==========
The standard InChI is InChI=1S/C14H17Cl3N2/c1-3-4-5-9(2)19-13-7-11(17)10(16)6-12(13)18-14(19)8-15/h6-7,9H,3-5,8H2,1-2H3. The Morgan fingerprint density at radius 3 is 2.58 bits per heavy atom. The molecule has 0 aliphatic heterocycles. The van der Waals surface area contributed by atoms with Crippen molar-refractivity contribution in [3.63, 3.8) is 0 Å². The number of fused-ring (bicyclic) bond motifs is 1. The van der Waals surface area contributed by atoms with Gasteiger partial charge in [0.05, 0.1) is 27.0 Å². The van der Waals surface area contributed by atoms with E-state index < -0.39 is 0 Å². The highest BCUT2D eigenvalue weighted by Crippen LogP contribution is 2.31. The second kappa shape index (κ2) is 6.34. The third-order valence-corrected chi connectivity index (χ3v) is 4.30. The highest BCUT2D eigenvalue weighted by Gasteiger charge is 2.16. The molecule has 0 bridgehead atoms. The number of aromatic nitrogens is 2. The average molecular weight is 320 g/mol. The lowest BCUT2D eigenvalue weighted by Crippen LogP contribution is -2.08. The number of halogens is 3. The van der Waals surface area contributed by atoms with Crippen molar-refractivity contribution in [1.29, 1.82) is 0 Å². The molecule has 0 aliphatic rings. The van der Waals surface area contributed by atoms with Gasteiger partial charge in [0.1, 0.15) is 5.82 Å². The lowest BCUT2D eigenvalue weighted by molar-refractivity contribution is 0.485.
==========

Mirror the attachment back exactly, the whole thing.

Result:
The standard InChI is InChI=1S/C14H17Cl3N2/c1-3-4-5-9(2)19-13-7-11(17)10(16)6-12(13)18-14(19)8-15/h6-7,9H,3-5,8H2,1-2H3. The Morgan fingerprint density at radius 3 is 2.58 bits per heavy atom. The molecule has 0 aliphatic heterocycles. The van der Waals surface area contributed by atoms with Crippen molar-refractivity contribution in [3.63, 3.8) is 0 Å². The number of fused-ring (bicyclic) bond motifs is 1. The van der Waals surface area contributed by atoms with Gasteiger partial charge in [0.05, 0.1) is 27.0 Å². The van der Waals surface area contributed by atoms with E-state index < -0.39 is 0 Å². The highest BCUT2D eigenvalue weighted by Crippen LogP contribution is 2.31. The second kappa shape index (κ2) is 6.34. The third-order valence-corrected chi connectivity index (χ3v) is 4.30. The highest BCUT2D eigenvalue weighted by Gasteiger charge is 2.16. The molecule has 0 bridgehead atoms. The number of aromatic nitrogens is 2. The average molecular weight is 320 g/mol. The lowest BCUT2D eigenvalue weighted by Crippen LogP contribution is -2.08. The number of halogens is 3. The van der Waals surface area contributed by atoms with Crippen molar-refractivity contribution in [1.29, 1.82) is 0 Å². The molecule has 0 aliphatic rings. The van der Waals surface area contributed by atoms with Gasteiger partial charge in [0.1, 0.15) is 5.82 Å². The lowest BCUT2D eigenvalue weighted by molar-refractivity contribution is 0.485.